Wooding perserveres, aspires for president position

SGA Presidential Candidate John Wooding

On first impression few would know that Student Government Association Sen. John Wooding has struggled most of his life. Out of necessity to help support his family, he started working at age 13.

Wooding’s mother taught him to value hard work, empathy and perseverance. 

“She’s taught me what it means to have compassion for other people,” he said. “She’s taught me how to be a stronger person, and that when you face adversity you can truly overcome it.”

Now, Wooding is hoping to take the next step at St. Edward’s University by running for SGA president. 

Wooding says that a lot of his real world experience, including interning for a state representative, makes him a strong candidate to lead the university into the future.

He feels that he is qualified because he has worked “beyond student life and campus,” he said. 

“I’ve seen how great it is to make a real difference and that means sometimes you have to make difficult choices. I stand behind what I believe in.”

Since being appointed to fill a vacant senate seat his sophomore year, Wooding thinks that one of his top achievements has been communicating outside of Student Life and incorporating new viewpoints into SGA. 

This idea has even influenced his pick for vice president Sen. Souther Recio, who is a sophomore fine arts major. 

“My motivation behind picking her is that Souther is really outgoing, really approachable, really kind, bubbly, warmhearted and she’s someone you can talk to,” he said. “If we win, I want someone that is at the head of the senate that people can approach.”

Other than Recio’s approachability, Wooding thinks her biggest advantage is that she doesn’t come from student life.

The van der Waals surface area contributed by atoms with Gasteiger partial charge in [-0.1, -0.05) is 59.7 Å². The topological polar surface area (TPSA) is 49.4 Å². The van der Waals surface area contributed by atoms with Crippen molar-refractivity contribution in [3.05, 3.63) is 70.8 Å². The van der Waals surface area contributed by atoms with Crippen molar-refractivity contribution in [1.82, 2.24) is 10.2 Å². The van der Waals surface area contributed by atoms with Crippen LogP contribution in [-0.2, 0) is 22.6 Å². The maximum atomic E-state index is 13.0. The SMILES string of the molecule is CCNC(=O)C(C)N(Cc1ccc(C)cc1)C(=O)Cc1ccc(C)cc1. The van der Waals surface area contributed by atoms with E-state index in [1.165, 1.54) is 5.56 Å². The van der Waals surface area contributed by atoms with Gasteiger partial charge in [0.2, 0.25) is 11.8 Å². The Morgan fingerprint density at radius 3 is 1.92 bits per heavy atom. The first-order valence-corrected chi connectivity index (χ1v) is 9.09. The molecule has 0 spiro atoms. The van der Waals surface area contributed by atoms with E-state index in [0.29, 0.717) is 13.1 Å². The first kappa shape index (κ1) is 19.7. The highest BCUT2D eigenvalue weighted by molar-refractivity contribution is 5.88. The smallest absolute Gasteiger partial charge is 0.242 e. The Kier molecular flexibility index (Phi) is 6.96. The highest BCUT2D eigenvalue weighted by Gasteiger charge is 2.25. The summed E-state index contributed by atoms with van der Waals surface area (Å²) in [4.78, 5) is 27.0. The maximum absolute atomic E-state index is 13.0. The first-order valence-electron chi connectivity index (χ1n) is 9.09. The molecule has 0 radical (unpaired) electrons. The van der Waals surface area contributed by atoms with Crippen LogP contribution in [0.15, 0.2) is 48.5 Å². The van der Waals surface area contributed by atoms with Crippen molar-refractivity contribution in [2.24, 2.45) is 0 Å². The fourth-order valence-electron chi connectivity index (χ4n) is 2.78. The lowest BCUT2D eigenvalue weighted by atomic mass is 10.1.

“She’s a fresh perspective, and that is something we desperately need,” he said. “We need someone outside the third floor office of Rags running things.”

During his time as senator, Wooding cited his Gmail bill, which would transition the university to the email service from Zimbra, and his Capital Metro bill, which would let St. Edward’s students ride the city bus for free, as two of his major pieces of legislation.

For his campaign Wooding said he will focus on three major issues: tuition, parking and housing. 

If elected president, Wooding wants to develop a better relationship between students and the administration so that students and their families know why their tuition is increasing.

“I deserve to know, you deserve to know, everyone deserves to know precisely where their money is going,” Wooding said. “If elected I will heavily push for creating a student and faculty tuition oversight board.” 

Another area Wooding plans to focus on is parking permits and violations. 

“I think when students go to the polls in April and vote, I know that I may not be the most popular guy on campus, actually I’m not, but you will be hard pressed to find someone who will work as hard and put in as many hours into making sure that students have representation on this campus,” he said.

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